Using dog beds in training helps create a comfortable retreat for your dog. Along with a crate, they make a nice den too.
Ever notice how your dog figures out the most comfortable spots in your house? They certainly know the couch is more comfortable then the floor. Plus, they want to be where you are. If you are on the couch, they want to be on the couch too.
If dog hair isn’t one of your choice clothing accessories, the couch may not be an ideal place for Rover to retire. And, if your dog is not already sleeping with you in your bed, you might want to consider getting him his own bed.
A dog bed, or even a dog sofa for that matter, gives your dog the comfort of the couch and keeps your clothes hair-free. (Is there really such a thing?)
Most dogs are perfectly okay sleeping on a dog bed. I think other dogs believe a bed is a present to be “unwrapped.” Once the stuffing comes out, it’s party time! Or at least it looks like a party or a hurricane was in your house.
Here are some thoughts to consider when choosing a bed for your dog.
Does your dog like to be covered up? You know, sneak under the blankets and sleep? Dogs with short hair and small dogs really seem to enjoy doing that. A covered plush bed may be a good option for your dog. Another option is the cave-type bed.
Would your dog rather be outside when it’s cold, playing in the snow? Then a simple cushioned pad might be the best fit.
Of course, our little Chihuahua doesn’t need a bed as big as our Chesapeake would. But, sometimes smaller dogs like to sleep together. A bigger bed may suit your furry family so they can all get on one pillow and sleep together.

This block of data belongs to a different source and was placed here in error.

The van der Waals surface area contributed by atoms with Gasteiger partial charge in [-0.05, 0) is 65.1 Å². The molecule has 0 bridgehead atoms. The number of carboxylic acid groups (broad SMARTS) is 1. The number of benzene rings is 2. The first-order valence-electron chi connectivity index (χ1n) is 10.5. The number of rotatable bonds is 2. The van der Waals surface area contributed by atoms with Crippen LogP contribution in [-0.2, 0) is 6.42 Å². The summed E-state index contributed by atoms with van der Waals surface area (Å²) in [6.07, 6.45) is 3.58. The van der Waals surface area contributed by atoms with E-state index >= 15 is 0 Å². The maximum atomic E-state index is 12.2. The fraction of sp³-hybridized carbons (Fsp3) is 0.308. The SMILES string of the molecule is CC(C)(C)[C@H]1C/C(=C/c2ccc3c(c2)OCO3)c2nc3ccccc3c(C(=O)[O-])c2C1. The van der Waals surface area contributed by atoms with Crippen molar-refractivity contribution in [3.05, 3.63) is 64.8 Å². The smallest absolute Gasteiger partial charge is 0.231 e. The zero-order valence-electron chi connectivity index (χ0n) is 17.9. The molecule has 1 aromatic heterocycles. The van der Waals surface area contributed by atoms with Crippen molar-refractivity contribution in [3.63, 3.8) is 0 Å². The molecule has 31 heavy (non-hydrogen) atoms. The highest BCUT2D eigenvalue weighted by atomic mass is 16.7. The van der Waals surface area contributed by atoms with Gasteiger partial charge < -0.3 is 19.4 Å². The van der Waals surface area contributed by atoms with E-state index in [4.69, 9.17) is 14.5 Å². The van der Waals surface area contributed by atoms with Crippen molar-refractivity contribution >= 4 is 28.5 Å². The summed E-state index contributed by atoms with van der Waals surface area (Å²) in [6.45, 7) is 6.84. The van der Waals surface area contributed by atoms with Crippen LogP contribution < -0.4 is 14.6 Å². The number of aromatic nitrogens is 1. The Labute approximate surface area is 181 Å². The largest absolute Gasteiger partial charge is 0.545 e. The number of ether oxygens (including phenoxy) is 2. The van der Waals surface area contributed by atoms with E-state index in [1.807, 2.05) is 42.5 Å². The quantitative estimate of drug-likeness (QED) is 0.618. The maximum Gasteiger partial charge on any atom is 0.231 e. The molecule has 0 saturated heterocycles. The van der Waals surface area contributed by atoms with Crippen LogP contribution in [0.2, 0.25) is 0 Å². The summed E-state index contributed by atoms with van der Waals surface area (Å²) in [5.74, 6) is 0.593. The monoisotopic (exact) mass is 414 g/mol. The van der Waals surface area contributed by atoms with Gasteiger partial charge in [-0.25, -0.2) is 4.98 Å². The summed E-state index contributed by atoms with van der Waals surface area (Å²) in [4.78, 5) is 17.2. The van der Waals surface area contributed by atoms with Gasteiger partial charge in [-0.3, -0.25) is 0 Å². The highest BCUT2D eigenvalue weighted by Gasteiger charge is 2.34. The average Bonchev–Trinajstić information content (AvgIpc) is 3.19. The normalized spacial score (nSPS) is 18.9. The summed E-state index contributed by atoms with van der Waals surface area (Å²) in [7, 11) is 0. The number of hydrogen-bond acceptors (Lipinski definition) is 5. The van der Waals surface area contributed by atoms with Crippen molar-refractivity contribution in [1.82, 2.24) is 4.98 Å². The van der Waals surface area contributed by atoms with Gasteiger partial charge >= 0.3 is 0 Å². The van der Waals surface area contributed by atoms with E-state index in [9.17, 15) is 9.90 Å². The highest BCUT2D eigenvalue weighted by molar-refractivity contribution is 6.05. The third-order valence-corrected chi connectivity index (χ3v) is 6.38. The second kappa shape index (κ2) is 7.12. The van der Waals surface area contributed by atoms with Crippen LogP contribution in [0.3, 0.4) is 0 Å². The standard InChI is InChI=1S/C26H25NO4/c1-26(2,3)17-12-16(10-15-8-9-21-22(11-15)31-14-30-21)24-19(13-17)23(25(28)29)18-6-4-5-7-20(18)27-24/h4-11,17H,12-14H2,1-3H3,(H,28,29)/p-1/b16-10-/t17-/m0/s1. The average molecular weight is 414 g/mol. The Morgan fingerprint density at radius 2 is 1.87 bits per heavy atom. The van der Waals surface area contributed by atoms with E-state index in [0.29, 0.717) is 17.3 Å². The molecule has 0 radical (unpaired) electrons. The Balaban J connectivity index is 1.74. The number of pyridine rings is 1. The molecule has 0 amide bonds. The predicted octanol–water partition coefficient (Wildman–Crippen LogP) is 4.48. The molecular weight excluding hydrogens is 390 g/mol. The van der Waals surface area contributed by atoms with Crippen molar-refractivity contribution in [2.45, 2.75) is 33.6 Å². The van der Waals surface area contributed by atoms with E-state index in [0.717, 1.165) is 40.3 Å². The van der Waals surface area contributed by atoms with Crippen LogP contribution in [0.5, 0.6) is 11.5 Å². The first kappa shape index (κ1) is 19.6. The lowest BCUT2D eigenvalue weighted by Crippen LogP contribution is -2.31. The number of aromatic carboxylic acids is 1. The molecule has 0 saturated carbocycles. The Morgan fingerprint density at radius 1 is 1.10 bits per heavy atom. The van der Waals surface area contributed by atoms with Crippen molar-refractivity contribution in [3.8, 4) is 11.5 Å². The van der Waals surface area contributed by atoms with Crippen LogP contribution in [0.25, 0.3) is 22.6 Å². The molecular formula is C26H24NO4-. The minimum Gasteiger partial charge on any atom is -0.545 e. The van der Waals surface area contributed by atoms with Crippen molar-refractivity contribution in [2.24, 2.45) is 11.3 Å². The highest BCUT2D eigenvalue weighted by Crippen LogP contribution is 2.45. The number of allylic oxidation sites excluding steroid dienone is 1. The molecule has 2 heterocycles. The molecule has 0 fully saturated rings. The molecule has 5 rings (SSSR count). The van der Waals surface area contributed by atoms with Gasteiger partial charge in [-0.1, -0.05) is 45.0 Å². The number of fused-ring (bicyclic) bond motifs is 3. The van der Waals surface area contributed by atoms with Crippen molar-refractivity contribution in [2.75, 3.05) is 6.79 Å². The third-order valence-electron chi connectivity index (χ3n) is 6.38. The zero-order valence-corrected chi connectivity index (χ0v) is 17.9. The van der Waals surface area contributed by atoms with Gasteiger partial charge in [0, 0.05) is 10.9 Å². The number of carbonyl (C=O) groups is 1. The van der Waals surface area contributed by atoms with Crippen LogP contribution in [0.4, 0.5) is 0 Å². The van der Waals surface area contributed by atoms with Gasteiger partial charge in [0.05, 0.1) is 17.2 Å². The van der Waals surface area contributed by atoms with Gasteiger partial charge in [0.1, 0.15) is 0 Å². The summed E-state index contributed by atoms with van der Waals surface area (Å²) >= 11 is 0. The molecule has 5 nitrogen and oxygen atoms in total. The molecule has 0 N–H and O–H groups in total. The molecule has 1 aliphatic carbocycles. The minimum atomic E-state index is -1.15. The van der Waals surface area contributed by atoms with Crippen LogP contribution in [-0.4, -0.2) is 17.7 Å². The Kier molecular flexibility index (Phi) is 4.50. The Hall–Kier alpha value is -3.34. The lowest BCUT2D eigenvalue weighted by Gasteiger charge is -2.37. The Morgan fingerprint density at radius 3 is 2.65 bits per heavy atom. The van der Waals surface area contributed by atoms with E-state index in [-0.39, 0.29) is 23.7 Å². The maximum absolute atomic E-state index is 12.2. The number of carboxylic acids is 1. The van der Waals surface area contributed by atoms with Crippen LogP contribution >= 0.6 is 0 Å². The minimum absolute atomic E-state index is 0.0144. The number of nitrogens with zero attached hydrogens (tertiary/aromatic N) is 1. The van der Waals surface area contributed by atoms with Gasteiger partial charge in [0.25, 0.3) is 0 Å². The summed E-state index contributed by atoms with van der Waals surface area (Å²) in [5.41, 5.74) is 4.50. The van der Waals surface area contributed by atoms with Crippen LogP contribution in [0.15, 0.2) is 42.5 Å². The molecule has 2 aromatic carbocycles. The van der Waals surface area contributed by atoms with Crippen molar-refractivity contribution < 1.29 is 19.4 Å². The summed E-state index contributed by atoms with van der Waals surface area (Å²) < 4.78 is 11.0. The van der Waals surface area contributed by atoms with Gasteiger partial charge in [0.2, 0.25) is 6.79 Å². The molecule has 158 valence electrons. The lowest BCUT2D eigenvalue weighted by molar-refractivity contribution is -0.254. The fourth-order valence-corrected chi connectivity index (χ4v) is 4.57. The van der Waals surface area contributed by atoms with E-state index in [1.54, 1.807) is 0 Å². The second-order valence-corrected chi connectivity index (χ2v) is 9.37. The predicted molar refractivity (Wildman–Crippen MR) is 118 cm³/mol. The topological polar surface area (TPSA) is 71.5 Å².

A doggy bunk bed may be another great option for multiple-dog homes.
My Chesapeake, Sage, likes to pull all the stuffing out of beds. So, I’ve decided that she cannot have any blanket or pillow with stuffing in it, unless I’m right there to supervise her. Instead, she gets blankets with no stuffing. Old sleeping bags were even out of the question.
Toddler beds can be used for dog beds with great success. Your dog gets up off the drafty floor and it’s padding is soft.
Some beds contain cedar as a natural flea and tick deterrent. Others are made for our senior dogs who need some orthopedic comfort. Memory foam is even a common material used.
Where your dog uses his bed may be a big factor in your choice. Outdoor beds are made to be rugged and warm. Heated pads can also be used indoor or outdoor. Just make sure to read the descriptions and labels to check for outdoor use.
Netting material can be used on an elevated frame to allow cool drafts underneath your dog if your weather is unusually warm. (Although nothing beats a kiddie pool on hot summer days for cooling off.)
If your dog crate doubles as a dog house a simple crate pad would probable be a great addition.
Now that we know what kind of bed our dogs would like, let’s teach them how to use it!
You can teach your dog using one of the these commands: bedtime, place, go lay-down.
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Dogs inhabit our homes, our lives, our very souls. They show us how to live our lives; with compassion, with vigor, with purpose.
Share your life with a dog.